Open Access

HSA: integrating multi-track Hi-C data for genome-scale reconstruction of 3D chromatin structure

Genome Biology201617:40

DOI: 10.1186/s13059-016-0896-1

Received: 9 November 2015

Accepted: 10 February 2016

Published: 2 March 2016

Abstract

Genome-wide 3C technologies (Hi-C) are being increasingly employed to study three-dimensional (3D) genome conformations. Existing computational approaches are unable to integrate accumulating data to facilitate studying 3D chromatin structure and function. We present HSA (http://ouyanglab.jax.org/hsa/), a flexible tool that jointly analyzes multiple contact maps to infer 3D chromatin structure at the genome scale. HSA globally searches the latent structure underlying different cleavage footprints. Its robustness and accuracy outperform or rival existing tools on extensive simulations and orthogonal experiment validations. Applying HSA to recent in situ Hi-C data, we found the 3D chromatin structures are highly conserved across various human cell types.

Keywords

Hi-C 3D chromatin structure Multi-track modeling Markov chain Simulated annealing

Background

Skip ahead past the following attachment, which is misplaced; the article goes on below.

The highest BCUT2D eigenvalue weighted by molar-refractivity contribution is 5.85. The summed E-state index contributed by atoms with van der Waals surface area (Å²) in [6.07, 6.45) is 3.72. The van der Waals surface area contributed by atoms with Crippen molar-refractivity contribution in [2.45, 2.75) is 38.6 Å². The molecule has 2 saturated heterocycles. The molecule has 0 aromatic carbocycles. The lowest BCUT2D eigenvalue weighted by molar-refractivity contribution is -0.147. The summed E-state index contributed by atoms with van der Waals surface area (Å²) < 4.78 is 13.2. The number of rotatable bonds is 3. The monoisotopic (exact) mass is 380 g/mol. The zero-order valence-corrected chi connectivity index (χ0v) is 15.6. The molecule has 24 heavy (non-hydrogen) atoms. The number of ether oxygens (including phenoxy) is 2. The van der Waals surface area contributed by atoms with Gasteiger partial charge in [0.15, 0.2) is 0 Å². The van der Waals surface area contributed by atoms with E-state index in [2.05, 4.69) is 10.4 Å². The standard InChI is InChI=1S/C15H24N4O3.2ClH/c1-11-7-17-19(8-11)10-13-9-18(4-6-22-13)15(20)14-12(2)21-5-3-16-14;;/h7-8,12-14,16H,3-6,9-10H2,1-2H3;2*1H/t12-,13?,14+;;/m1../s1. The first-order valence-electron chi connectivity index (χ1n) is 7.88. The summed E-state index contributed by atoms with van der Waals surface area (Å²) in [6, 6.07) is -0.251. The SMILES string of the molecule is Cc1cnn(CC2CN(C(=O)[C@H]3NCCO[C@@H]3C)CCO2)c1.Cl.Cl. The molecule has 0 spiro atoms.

Three-dimensional (3D) chromatin conformation plays crucial roles in diverse genome functions, such as transcriptional regulation [1], DNA methylation [2], replication [3] and cohesin binding [4]. Elucidating 3D chromatin conformation can provide a mechanistic understanding of various biological processes and human diseases. Therefore, it is important to capture 3D chromatin conformation and relate it to genome function. 3D chromatin conformation has traditionally been studied by cytogenic methods, such as florescent in situ hybridization (FISH) [5]. Recently, several experimental technologies have been developed to capture chromatin conformations at multiple scales. For instance, the chromosome conformation capture (3C) technique has been used to study chromatin structure in living cells [6]. It derives the circularized chromosome conformation capture (4C) [7], which is able to detect many genomic loci interacting with a DNA region of interest. It is further extended to carbon copy chromosome conformation capture (5C), which allows for large-scale detection of 3D chromatin interactions [8]. Further, Hi-C was introduced to dissect 3D chromatin structure at the genome-scale [9]. Another technology, chromatin interaction analysis by paired-end tag sequencing (ChIA-PET), detects genome-wide chromatin interactions mediated by a protein of interest [10]. These technologies have generated large amounts and diverse types of data. To interpret these data appropriately and advance biological understanding, it is crucial to develop statistically sound approaches to their modeling and analysis.